Selma – Movie Discussion – 5 Key lessons


No citizen of this country can call themselves blameless because we are all responsible for our fellow man. – Martin Luther King, Jr.

It’s said that we need to learn from the past lest we repeat it. Certainly, to learn from it, we must first know it. Selma provides an opportunity to do both. It gives us a look into a grievous past filled with heinous, sickening wrongs (I love my Southern roots, but I was ashamed and embarrassed of where I came from when I saw Selma in a way I never have been before). And it shows us the courageous men and women who fought to change those wrongs, and the beautiful way in which they did so. Light shines brightest in the darkness, and so it was that the light and truth and love that Martin Luther King, Jr. and his followers stood for and themselves were in this dark time shone with blinding brilliance, a stunning contrast to the darkness of hate around them.

It’s an important piece of history, but more than that, it’s an instructive piece of history. We may not be dealing with segregation today or the right to vote, but that doesn’t mean we have matured beyond these issues. The soul of man hasn’t changed. The only thing that has really changed is the face of the issues (not their heart). We still struggle with hate. We still struggle to treat all men as our brothers, women as our sisters. We still struggle to understand and own up to our deep responsibility to our fellow man. The issues in Selma are not issues past, but issues past, present and future, if we are only willing to be honest with ourselves. Not only are the issues the same, but Martin Luther King Jr.’s response to them is still as relevant today as it was then.

Here are 5 key lessons for today we can learn from our past as shown in Selma.

Awareness is Key

Martin Luther King, Jr. was famous for his non-violent approach. He organized marches and protests and sit-ins and encouraged people to act, without acting out. He knew that a key factor to winning the war on racism was awareness, so he urged people to continue to calmly, non-violently, do things that drew attention to the prejudice and double standards that had been so broadly accepted. Doing so often sparked a violent reaction, granted, but that, in turn, brought more awareness. People began to see how wrong things were. Their awareness was raised in two key ways: 1. Saturation. The front pages of the papers were constantly filled with new reports of the brutality railed against the non-violent demonstrators. 2. Indignation. As the stories unfolded, it became evident that the protestors were doing no harm, but were, rather, the victims. More and more, the nation began to feel the weight of the crimes done against the African-Americans and to sympathize with them.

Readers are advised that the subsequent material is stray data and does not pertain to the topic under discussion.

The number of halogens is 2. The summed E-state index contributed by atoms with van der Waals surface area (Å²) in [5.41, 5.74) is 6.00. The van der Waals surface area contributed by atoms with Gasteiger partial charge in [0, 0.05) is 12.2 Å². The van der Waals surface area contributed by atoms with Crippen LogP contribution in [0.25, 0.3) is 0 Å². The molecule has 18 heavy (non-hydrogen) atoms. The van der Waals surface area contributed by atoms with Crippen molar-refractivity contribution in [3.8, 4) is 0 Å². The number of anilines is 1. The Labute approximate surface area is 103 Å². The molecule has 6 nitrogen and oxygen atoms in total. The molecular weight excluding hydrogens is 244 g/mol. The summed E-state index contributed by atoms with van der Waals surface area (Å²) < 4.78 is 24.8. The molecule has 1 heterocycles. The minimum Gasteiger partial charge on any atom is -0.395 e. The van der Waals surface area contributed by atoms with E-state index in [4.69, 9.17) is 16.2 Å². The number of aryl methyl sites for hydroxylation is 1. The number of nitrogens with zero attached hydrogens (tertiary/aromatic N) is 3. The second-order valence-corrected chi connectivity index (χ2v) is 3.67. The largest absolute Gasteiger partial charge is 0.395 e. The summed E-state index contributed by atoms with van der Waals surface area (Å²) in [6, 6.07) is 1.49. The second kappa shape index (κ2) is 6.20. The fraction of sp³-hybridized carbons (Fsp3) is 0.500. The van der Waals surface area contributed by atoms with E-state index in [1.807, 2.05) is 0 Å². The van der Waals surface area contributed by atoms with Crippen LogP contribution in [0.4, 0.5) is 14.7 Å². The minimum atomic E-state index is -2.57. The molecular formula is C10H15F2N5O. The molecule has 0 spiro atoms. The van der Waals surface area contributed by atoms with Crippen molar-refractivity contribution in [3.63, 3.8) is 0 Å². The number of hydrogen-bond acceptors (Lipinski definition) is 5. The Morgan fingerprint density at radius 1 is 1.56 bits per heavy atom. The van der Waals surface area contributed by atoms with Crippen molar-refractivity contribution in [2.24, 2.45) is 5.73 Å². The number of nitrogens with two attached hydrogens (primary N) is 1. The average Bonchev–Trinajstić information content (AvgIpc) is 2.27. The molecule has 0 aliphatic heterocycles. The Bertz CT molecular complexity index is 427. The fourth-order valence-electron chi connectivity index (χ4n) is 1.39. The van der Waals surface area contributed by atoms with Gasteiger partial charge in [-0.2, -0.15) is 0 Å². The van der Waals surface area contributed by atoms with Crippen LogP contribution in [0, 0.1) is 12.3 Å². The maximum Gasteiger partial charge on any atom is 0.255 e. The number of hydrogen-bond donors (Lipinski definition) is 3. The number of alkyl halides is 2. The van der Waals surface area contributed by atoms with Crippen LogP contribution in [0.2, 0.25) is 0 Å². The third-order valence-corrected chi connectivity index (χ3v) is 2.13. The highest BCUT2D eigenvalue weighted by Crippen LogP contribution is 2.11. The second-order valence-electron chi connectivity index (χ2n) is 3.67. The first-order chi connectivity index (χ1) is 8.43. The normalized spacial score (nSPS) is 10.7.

Ironically, the more the racist bigots resisted segregation, the more they endeared the nation to the African-American cause. Had they ignored the march to Selma, things would have taken longer to change. Their hateful, violent, unwarranted response to the peaceful marchers drew the attention of the nation and the president. It made people aware, and when they were aware, they felt compelled to act. They couldn’t claim ignorance or turn a blind eye anymore. In an ironic and surprising twist of fate, it was the ones most opposed to the idea of the equality of man who are most responsible for forcing the issue of equality and bringing it into being.